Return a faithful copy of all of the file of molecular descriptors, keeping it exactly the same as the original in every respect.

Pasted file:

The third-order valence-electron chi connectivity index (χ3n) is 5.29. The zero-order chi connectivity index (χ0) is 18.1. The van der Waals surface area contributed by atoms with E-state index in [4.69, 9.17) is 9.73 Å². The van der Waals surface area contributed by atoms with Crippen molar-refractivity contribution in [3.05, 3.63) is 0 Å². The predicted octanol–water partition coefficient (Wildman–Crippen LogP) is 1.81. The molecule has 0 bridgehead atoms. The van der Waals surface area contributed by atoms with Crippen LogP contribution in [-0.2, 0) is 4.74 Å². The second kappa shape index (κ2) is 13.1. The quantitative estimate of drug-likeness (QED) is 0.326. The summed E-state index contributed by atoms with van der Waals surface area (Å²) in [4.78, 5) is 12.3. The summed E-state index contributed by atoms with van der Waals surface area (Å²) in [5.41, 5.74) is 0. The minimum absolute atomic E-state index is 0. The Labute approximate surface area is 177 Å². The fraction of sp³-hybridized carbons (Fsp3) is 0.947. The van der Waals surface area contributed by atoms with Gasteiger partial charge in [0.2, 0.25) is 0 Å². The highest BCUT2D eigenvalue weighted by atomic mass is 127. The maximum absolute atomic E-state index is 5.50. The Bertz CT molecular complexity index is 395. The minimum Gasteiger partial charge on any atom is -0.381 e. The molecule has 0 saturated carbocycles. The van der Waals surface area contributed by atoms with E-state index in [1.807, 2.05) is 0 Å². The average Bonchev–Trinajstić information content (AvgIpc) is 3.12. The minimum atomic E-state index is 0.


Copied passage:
The third-order valence-electron chi connectivity index (χ3n) is 5.29. The zero-order chi connectivity index (χ0) is 18.1. The van der Waals surface area contributed by atoms with E-state index in [4.69, 9.17) is 9.73 Å². The van der Waals surface area contributed by atoms with Crippen molar-refractivity contribution in [3.05, 3.63) is 0 Å². The predicted octanol–water partition coefficient (Wildman–Crippen LogP) is 1.81. The molecule has 0 bridgehead atoms. The van der Waals surface area contributed by atoms with Crippen LogP contribution in [-0.2, 0) is 4.74 Å². The second kappa shape index (κ2) is 13.1. The quantitative estimate of drug-likeness (QED) is 0.326. The summed E-state index contributed by atoms with van der Waals surface area (Å²) in [4.78, 5) is 12.3. The summed E-state index contributed by atoms with van der Waals surface area (Å²) in [5.41, 5.74) is 0. The minimum absolute atomic E-state index is 0. The Labute approximate surface area is 177 Å². The fraction of sp³-hybridized carbons (Fsp3) is 0.947. The van der Waals surface area contributed by atoms with Gasteiger partial charge in [0.2, 0.25) is 0 Å². The highest BCUT2D eigenvalue weighted by atomic mass is 127. The maximum absolute atomic E-state index is 5.50. The Bertz CT molecular complexity index is 395. The minimum Gasteiger partial charge on any atom is -0.381 e. The molecule has 0 saturated carbocycles. The van der Waals surface area contributed by atoms with E-state index in [1.807, 2.05) is 0 Å². The average Bonchev–Trinajstić information content (AvgIpc) is 3.12. The minimum atomic E-state index is 0.